Watching the devastation sweep over Japan has convinced me of a few things: that we are sheltered, comfortable and safe. As our brothers and sisters have their houses ripped away from them, we have ours still, and likely heated to the temperatures we want them to be. This dichotomy is no fault of our own, but our response to the gaping gap of comfort is entirely our responsibility. So, in the same vein of what we discussed earlier, let’s become earthquake victims.
So much food has been lost; let us fast from our own. Beds and blankets have been destroyed; let us sleep on our floors. They have been made poor; let us give alms. The Japanese Church flies to her God in desperation; let us do the same.
This virtue of solidarity is what separates Christian charity from secular charity. I can guarantee that atheist organizations will start their “giving-money-without-believing-in-God” fund drives quite soon, while Christians will just continue giving, as they always have. What separates the two is not amount, but the Christian belief that all suffering can be united to the Sacred Heart of Jesus Christ for the salvation of the world; that suffering is something worth taking part in. So please, let’s become earthquake victims, if just for a day or two. And let us pray that supernatural good will come from natural evil, that from tsunamis great faith will flourish.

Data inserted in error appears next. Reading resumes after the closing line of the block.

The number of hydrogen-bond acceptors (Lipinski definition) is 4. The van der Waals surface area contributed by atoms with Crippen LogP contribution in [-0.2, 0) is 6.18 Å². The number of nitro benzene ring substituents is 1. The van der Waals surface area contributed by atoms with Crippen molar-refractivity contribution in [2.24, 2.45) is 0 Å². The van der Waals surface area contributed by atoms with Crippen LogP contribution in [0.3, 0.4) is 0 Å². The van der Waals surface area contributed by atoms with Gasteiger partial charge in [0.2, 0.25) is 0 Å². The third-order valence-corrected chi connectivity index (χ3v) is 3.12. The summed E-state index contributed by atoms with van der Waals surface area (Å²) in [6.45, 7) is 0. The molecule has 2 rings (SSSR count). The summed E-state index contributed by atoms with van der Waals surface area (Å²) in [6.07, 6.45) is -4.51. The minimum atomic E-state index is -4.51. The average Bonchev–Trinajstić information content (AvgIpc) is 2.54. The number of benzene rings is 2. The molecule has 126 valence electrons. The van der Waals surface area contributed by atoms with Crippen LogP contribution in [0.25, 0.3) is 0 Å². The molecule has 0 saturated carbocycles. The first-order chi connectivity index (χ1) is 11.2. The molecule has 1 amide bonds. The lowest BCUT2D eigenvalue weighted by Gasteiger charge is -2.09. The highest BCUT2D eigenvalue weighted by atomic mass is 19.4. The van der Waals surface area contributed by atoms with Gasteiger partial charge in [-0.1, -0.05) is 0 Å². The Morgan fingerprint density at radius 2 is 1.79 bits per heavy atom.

It really is Lent.